On June 15, 1941, in the afternoon, a week before the beginning of the German assault against the Soviet Union, Goebbels was summoned to the Reich Chancellery: Hitler, it seems, wished to get the right support from his most fanatically devoted underling.
The Nazi leader’s ruminations were first and foremost an exercise in self-reassurance: “The most powerful attack that history had ever seen,” the minister recorded. “What happened to Napoleon would not repeat itself…the Führer estimated that the entire campaign would take approximately 4 months; I think it will be much less. We stand on the eve of an unparalleled victory.” In Goebbels’s view, the attack was a vital necessity for global strategic reasons and no less so on ideological grounds: “It is not Czarism that will be brought back to Russia; an authentic socialism will replace Judeo-bolshevism. Every old Nazi will rejoice at the opportunity of witnessing these events. The pact with Russia was in fact a stain on our shield…what we have fought against throughout our life, we shall now exterminate. I say this to the Führer and he completely agrees with me.”1
Suddenly Hitler added a comment as unexpected as it was atypical: “The Führer says,” Goebbels recorded, “whether we are right or wrong, we must win. This is the only way. And it is right, moral and necessary. And once we have won, who will ask us about the methods. In any case, we have so much to account for that we must win; otherwise our whole people—and we in the first place, and all that we love—would be erased” [Wir haben sowieso soviel auf dem Kerbholz, dass wir siegen müssen, weil sonst unser ganzes Volk, wir an der Spitze mit allem was uns lieb ist, ausradiert würde.]2 From that point on, in other words, there was no way back.
Whether in the summer of 1940 Hitler had ever seriously considered the invasion of the British Isles (Operation Sea Lion) remains a moot question. Throughout those same months the onslaught of the Luftwaffe against Britain’s coastal defenses did not achieve the essential precondition for a landing: control of the skies over southern England. The massive bombing of cities that followed, mainly the raids on London (the Blitz), did not break the population’s morale, and in the fall the Battle of Britain was turning to the advantage of the Royal Air Force.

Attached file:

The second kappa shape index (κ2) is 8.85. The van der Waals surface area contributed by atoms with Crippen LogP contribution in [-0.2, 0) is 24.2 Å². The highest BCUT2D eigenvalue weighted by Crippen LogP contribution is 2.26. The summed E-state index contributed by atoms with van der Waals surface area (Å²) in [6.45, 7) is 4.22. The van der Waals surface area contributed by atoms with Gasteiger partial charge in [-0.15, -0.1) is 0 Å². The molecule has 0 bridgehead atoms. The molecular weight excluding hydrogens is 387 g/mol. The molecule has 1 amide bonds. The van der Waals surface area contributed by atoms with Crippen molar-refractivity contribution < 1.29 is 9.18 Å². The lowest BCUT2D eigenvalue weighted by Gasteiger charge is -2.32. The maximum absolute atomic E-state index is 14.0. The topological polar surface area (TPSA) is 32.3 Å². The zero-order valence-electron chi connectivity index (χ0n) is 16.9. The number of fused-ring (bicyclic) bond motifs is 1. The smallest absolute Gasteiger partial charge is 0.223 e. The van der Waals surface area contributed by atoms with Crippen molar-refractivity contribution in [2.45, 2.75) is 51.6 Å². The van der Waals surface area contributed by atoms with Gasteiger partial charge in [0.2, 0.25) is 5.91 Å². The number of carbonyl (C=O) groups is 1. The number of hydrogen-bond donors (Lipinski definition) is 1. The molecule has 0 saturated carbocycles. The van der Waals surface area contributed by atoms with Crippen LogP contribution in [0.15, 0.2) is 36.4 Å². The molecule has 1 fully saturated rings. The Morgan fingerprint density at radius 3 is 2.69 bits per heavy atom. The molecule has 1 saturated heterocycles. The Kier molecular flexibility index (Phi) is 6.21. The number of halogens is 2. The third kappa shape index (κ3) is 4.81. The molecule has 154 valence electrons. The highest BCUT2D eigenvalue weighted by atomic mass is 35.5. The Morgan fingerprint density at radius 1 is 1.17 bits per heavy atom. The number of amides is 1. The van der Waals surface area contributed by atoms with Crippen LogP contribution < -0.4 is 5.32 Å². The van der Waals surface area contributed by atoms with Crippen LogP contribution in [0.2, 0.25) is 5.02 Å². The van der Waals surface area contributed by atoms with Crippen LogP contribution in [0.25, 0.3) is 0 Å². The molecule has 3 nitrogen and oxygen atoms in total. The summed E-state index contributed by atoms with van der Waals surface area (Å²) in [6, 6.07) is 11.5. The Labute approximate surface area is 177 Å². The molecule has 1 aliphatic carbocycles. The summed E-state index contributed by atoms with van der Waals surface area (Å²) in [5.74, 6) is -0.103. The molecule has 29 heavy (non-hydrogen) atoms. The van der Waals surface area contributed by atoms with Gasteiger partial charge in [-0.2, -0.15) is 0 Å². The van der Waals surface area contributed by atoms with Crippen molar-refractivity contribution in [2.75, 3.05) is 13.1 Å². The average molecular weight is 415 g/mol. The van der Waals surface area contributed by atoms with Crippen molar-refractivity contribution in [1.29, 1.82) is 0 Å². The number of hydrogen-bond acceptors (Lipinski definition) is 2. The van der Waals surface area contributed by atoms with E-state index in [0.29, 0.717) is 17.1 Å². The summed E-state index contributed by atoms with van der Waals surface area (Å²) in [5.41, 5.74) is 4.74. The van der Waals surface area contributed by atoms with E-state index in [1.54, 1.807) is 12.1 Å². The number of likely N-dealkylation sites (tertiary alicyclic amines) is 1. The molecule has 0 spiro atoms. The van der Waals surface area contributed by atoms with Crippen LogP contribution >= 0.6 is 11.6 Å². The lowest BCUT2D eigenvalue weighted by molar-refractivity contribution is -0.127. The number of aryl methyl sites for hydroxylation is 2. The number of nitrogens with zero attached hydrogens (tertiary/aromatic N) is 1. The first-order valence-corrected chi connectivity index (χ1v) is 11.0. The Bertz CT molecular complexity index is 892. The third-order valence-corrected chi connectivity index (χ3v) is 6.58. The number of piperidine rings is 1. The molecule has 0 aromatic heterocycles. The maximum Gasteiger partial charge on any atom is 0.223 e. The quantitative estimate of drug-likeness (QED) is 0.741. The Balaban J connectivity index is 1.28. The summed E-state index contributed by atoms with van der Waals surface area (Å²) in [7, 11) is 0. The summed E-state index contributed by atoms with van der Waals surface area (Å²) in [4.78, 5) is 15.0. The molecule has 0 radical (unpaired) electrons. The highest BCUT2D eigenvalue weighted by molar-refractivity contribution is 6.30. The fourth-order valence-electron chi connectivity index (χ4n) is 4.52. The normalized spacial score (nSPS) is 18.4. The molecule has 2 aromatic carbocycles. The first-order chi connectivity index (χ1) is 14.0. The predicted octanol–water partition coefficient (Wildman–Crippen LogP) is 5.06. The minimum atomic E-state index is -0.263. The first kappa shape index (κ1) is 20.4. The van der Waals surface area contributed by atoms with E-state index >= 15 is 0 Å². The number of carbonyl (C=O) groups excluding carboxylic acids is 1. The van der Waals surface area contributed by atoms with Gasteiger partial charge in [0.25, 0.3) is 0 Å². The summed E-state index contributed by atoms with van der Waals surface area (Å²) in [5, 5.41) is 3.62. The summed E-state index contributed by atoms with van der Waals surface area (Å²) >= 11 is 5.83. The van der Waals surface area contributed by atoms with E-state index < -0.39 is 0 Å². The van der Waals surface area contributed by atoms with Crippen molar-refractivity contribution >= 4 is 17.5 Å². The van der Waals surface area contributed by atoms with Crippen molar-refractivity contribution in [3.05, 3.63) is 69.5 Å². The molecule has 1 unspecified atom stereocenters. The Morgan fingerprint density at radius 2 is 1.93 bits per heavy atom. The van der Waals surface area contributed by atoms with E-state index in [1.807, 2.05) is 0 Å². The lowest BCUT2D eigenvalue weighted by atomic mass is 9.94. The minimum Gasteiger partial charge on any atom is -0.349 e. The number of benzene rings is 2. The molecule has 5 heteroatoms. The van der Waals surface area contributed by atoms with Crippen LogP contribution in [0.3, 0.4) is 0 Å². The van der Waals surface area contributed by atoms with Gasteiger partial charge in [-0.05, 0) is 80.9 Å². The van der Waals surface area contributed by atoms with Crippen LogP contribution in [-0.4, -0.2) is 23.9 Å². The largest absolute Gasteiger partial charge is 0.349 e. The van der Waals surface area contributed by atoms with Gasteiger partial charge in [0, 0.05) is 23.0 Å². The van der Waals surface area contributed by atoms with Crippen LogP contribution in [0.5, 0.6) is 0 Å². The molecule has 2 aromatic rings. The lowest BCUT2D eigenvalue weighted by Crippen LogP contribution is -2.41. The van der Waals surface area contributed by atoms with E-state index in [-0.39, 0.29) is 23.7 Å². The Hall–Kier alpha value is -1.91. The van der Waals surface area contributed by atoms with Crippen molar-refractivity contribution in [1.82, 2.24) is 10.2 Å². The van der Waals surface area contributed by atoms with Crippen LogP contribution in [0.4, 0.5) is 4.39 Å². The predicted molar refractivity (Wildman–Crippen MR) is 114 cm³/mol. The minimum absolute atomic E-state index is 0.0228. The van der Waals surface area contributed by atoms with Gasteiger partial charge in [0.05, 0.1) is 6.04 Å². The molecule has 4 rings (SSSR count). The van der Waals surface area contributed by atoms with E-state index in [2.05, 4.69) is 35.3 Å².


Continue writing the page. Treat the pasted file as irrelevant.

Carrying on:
At the same time Hitler was considering his alternative strategy. After the defeat of France and the British rejection of his “peace proposal,” the Nazi leader mentioned the global strategic impact of an attack against the Soviet Union on several occasions, particularly in the course of the military conference at the Berghof, on July 31, 1940. According to Halder’s notes, Hitler’s argument ran as follows: “England’s hope is Russia and America. If hope in Russia is eliminated, America also is eliminated, because enormous increase in the importance of Japan in the Far East will result from the elimination of Russia.”3
The overall strategic framework was of course indissolubly linked, as we shall see, to Hitler’s unchanged ideological hatred of Bolshevism (of Judeo-Bolshevism, as he would mostly perceive it) and to the more traditional German aspiration to dominate the spaces of the East and their boundless reserves of raw materials. Only control of this economic potential would turn the Reich into an unassailable power, poised to dominate the world.